Posted by Dirk McDirden on February 08, 2018
Travelling on an airplane can be interesting when bringing your vape devices and liquids. E-Cigarettes are not permitted in checked luggage due to the nature of battery safety. Regulations vary from country to country and TSA Agents aren’t perfect and you need to make their job easier if you want a hassle free security screening.
How can I streamline my security screening process?
1.Remove batteries from devices, and place into safe battery cases. If you have a large number of batteries (8+) place the battery cases in a clear ziplock bag. This is overkill, but it shows the TSA screener you are thoughtful with how you pack and are able to keep the batteries in a secure and consolidated place should anything go wrong mid-flight.
2.Empty liquid from your tank/atomizer. Cabin pressure in an aircraft changes and most likely will cause your tank to leak during the flight. Some TSA agents will make you empty your RTA/tank prior to clearing security screening, so if you plan ahead it will make your screening process more hassle-free.
3.If you have a lipo/internal battery device, make sure the device is “locked” prior to the flight, with shifting luggage, the last thing you want is for your mod’s fire button to press down and release vapor or burn a coil at 30,000 ft. It is generally recommended to remove the atomizer on internal battery devices as well at locking the fire button. It might be overkill, but everything you pack should be done in a way to inhibit any incidentals mid-flight.
4.E-Liquids fall under the 3-1-1 TSA liquid rule. 100ml maximum size bottles that fit in a 1 qt. bag. TSA agents may let 120ml bottles slide, but it’s recommended to not attempt to try bringing any bottles that are larger than 100mls. You may bring as many 100ml bottles that fit in a 1 qt. bag. You can pack e-liquid in your checked bag, the restrictions for checked bag items are for vape devices, not liquid. If you are travelling for an extended period, plan ahead by shipping additional e-liquid to your destination, or visiting a local vape shop.
Bring only what you need, there may be a TSA agent who is under trained and if you are close to missing your flight, it won’t be worth the hassle to argue or invite a body cavity search. Remember your Constitutional rights? Those go out the door in a post 9/11 world. Streamline what you need to bring vs what you would like to bring with you on your trip.
The FAA prohibits Electronic Cigarettes and Vaping Devices in checked bags. Battery-powered E-cigarettes, vaporizers, vape pens, atomizers, and electronic nicotine delivery systems may only be carried in the aircraft cabin (in carry-on baggage or on your person). Check with your airline for additional restrictions. Remove all electronic cigarette and vaping devices from carry-on bags if checked at the gate or planeside.
You are allowed to bring a quart-sized bag of liquids, aerosols, gels, creams and pastes in your carry-on bag and through the checkpoint. These are limited to travel-sized containers that are 3.4 ounces (100 milliliters) or less per item. Placing these items in the small bag and separating from your carry-on baggage facilitates the screening process. Pack items that are in containers larger than 3.4 ounces or 100 milliliters in checked baggage.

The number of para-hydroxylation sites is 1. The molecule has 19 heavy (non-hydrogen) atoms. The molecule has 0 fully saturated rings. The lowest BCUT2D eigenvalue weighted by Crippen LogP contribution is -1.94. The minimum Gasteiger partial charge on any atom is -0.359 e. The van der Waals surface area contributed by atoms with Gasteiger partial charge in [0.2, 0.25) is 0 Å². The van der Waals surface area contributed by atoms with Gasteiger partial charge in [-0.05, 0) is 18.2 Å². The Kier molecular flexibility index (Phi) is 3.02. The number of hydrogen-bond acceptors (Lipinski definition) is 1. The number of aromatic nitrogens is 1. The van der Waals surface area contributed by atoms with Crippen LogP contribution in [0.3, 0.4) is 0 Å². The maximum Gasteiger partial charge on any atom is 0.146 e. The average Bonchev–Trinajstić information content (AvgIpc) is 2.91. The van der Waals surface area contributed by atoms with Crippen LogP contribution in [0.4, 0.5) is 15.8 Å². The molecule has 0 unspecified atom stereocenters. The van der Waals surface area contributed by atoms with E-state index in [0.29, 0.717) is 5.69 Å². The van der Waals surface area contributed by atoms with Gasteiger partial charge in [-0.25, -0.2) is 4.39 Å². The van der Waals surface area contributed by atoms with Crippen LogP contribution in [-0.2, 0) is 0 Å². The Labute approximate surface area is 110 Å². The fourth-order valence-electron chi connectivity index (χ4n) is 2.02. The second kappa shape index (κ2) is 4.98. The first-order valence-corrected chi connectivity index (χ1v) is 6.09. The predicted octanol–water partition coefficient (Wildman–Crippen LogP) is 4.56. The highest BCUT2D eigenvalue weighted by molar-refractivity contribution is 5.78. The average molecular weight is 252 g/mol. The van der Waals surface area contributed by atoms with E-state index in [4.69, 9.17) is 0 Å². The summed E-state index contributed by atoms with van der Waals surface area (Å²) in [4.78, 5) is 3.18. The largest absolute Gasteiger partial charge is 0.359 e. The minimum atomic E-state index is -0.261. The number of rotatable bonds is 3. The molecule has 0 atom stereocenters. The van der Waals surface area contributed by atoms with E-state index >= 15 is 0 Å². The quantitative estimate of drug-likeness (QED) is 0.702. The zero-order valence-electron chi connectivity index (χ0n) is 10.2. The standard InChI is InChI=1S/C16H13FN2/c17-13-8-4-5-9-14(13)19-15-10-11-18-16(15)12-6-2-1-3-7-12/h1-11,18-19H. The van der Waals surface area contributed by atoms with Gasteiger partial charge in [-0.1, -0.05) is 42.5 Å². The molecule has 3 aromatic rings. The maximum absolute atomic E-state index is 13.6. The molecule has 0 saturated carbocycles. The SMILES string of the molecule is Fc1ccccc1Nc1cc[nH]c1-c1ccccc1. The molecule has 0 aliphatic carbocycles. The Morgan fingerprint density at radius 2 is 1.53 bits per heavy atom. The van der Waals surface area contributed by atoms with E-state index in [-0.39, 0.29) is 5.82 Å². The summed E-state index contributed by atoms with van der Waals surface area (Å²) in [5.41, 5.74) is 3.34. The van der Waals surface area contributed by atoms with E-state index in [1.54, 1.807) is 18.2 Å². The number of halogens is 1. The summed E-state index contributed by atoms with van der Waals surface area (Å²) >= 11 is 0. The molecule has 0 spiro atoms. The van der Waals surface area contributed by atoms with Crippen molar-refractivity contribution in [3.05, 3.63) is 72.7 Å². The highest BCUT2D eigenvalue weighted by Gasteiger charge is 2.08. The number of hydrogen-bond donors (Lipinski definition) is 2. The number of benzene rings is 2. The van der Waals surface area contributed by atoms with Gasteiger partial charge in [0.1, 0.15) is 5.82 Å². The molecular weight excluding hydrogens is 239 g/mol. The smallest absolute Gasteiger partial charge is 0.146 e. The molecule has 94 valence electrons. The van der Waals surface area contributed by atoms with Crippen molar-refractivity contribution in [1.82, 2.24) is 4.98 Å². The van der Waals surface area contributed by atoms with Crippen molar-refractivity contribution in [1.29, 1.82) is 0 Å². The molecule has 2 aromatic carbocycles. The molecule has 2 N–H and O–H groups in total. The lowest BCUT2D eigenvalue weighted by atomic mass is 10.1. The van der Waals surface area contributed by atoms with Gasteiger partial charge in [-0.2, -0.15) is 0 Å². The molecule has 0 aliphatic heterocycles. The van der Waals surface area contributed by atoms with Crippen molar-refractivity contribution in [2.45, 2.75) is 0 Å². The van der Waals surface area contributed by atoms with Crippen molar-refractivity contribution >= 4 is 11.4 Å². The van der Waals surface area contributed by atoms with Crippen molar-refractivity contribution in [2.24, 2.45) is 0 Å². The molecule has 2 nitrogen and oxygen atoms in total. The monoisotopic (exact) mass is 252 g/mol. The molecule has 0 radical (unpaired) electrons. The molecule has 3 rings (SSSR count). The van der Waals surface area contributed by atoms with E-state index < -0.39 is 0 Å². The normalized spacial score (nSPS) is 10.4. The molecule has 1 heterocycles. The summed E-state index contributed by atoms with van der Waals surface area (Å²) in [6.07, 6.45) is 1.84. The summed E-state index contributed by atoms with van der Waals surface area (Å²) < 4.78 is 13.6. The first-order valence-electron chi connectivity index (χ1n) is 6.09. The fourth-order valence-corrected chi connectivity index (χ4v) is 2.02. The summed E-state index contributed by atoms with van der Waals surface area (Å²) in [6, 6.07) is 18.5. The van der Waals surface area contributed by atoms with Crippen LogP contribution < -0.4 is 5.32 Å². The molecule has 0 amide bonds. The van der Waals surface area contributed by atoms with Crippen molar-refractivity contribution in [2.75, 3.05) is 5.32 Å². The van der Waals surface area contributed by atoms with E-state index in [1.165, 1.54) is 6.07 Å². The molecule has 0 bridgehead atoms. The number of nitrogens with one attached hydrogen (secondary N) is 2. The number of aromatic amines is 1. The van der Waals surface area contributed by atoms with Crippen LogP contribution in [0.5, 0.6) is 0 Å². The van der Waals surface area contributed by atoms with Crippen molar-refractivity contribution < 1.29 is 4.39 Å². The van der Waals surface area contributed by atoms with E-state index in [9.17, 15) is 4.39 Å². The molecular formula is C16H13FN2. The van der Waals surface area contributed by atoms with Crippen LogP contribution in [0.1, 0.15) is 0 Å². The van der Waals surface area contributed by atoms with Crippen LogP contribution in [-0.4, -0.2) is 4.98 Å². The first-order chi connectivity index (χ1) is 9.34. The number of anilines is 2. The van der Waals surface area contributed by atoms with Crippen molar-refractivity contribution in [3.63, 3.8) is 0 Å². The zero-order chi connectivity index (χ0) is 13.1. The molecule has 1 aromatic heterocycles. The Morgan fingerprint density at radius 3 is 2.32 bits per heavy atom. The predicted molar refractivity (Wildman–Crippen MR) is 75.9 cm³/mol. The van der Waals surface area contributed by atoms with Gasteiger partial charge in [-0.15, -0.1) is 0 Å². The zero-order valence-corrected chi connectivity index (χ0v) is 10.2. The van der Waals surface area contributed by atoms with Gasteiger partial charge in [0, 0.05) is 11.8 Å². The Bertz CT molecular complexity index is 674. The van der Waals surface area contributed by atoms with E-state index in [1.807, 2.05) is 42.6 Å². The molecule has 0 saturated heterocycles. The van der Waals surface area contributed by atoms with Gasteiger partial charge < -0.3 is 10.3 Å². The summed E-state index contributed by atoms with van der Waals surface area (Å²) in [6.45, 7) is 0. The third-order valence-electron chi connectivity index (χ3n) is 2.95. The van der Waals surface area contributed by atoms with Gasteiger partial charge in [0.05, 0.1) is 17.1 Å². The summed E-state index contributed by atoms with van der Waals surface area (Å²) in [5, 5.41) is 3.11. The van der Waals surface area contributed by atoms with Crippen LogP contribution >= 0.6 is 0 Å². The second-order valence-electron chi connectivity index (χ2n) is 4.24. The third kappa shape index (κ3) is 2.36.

Any liquid, aerosol, gel, cream or paste that alarms during screening will require additional screening.
3-1-1 for Liquids
Liquids, gels, aerosols, creams, and pastes must be 3.4 ounces or less.
All bottles must fit in a single quart size plastic bag and the bag must be placed in a bin for screening.
Spare (uninstalled) lithium ion and lithium metal batteries must be carried in carry-on baggage only.
These devices are battery powered and have a heating element that vaporizes liquid (that may or may not contain nicotine). These devices are prohibited in checked baggage and may only be carried in the aircraft cabin (in carry-on baggage or on your person). They may not be used or charged on the aircraft. When a carry-on bag is checked at the gate or planeside, all electronic cigarette and vaping devices, along with any spare lithium batteries, must be removed from the bag and kept with the passenger in the aircraft cabin.
WARNING: Lithium batteries must be handled with extreme care. Lithium batteries must be compatible with the device. Installed batteries must not be more powerful than what the device is designed for. Homemade "modified" battery packs–whether installed in a device or carried as a spare–are forbidden on aircraft. Spare (uninstalled) lithium batteries must be placed in carry-on baggage. See separate entry in this table for spare lithium batteries
When a carry-on bag is checked at the gate or at planeside, all spare lithium batteries must be removed from the bag and kept with the passenger in the aircraft cabin. The battery terminals must be protected from short circuit. Quantity limits: None for most batteries – but batteries must be for use by the passenger. Batteries carried for further sale or distribution (vendor samples, etc.) are prohibited. There is a limit of two spare batteries per person for the larger lithium ion batteries described above (101-160 watt hours per battery).
Batteries must be protected from damage.
Battery terminals (usually the ends) must be protected from short circuit (i.e., the terminals must not come in contact with other metal). Methods include: leaving the batteries in their retail packaging, covering battery terminals with tape, using a battery case, using a battery sleeve in a camera bag, or putting them snugly in a plastic bag or protective pouch.
Finally, don't vape on a plane... Think you're slick with your stealth vape? You might be, but it makes for bad headlines and the vape industry doesn't need your Fu$& Boi headlines.
All prices are in USD.